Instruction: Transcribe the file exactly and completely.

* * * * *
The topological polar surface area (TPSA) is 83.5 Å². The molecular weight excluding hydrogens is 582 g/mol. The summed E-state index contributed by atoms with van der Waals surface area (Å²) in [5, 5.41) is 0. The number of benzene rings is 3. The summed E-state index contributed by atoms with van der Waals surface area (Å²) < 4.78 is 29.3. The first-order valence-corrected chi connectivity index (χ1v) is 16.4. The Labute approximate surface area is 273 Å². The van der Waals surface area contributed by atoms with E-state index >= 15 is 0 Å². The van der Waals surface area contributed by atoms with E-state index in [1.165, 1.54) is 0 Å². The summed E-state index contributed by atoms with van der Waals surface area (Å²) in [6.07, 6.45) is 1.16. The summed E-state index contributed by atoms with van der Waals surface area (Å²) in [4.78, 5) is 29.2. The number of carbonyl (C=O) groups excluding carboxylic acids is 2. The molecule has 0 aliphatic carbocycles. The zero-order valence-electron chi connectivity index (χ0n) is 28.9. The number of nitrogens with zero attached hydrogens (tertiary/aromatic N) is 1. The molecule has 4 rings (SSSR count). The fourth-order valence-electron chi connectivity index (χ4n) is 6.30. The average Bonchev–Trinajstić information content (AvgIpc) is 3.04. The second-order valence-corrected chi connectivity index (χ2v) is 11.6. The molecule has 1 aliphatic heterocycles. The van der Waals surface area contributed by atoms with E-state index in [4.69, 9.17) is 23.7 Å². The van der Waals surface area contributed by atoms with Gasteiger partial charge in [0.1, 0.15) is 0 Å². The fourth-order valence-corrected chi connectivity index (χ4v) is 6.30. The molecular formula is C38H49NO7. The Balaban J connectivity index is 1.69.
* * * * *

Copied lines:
The topological polar surface area (TPSA) is 83.5 Å². The molecular weight excluding hydrogens is 582 g/mol. The summed E-state index contributed by atoms with van der Waals surface area (Å²) in [5, 5.41) is 0. The number of benzene rings is 3. The summed E-state index contributed by atoms with van der Waals surface area (Å²) < 4.78 is 29.3. The first-order valence-corrected chi connectivity index (χ1v) is 16.4. The Labute approximate surface area is 273 Å². The van der Waals surface area contributed by atoms with E-state index >= 15 is 0 Å². The van der Waals surface area contributed by atoms with E-state index in [1.165, 1.54) is 0 Å². The summed E-state index contributed by atoms with van der Waals surface area (Å²) in [6.07, 6.45) is 1.16. The summed E-state index contributed by atoms with van der Waals surface area (Å²) in [4.78, 5) is 29.2. The number of carbonyl (C=O) groups excluding carboxylic acids is 2. The molecule has 0 aliphatic carbocycles. The zero-order valence-electron chi connectivity index (χ0n) is 28.9. The number of nitrogens with zero attached hydrogens (tertiary/aromatic N) is 1. The molecule has 4 rings (SSSR count). The fourth-order valence-electron chi connectivity index (χ4n) is 6.30. The average Bonchev–Trinajstić information content (AvgIpc) is 3.04. The second-order valence-corrected chi connectivity index (χ2v) is 11.6. The molecule has 1 aliphatic heterocycles. The van der Waals surface area contributed by atoms with E-state index in [4.69, 9.17) is 23.7 Å². The van der Waals surface area contributed by atoms with Gasteiger partial charge in [0.1, 0.15) is 0 Å². The fourth-order valence-corrected chi connectivity index (χ4v) is 6.30. The molecular formula is C38H49NO7. The Balaban J connectivity index is 1.69.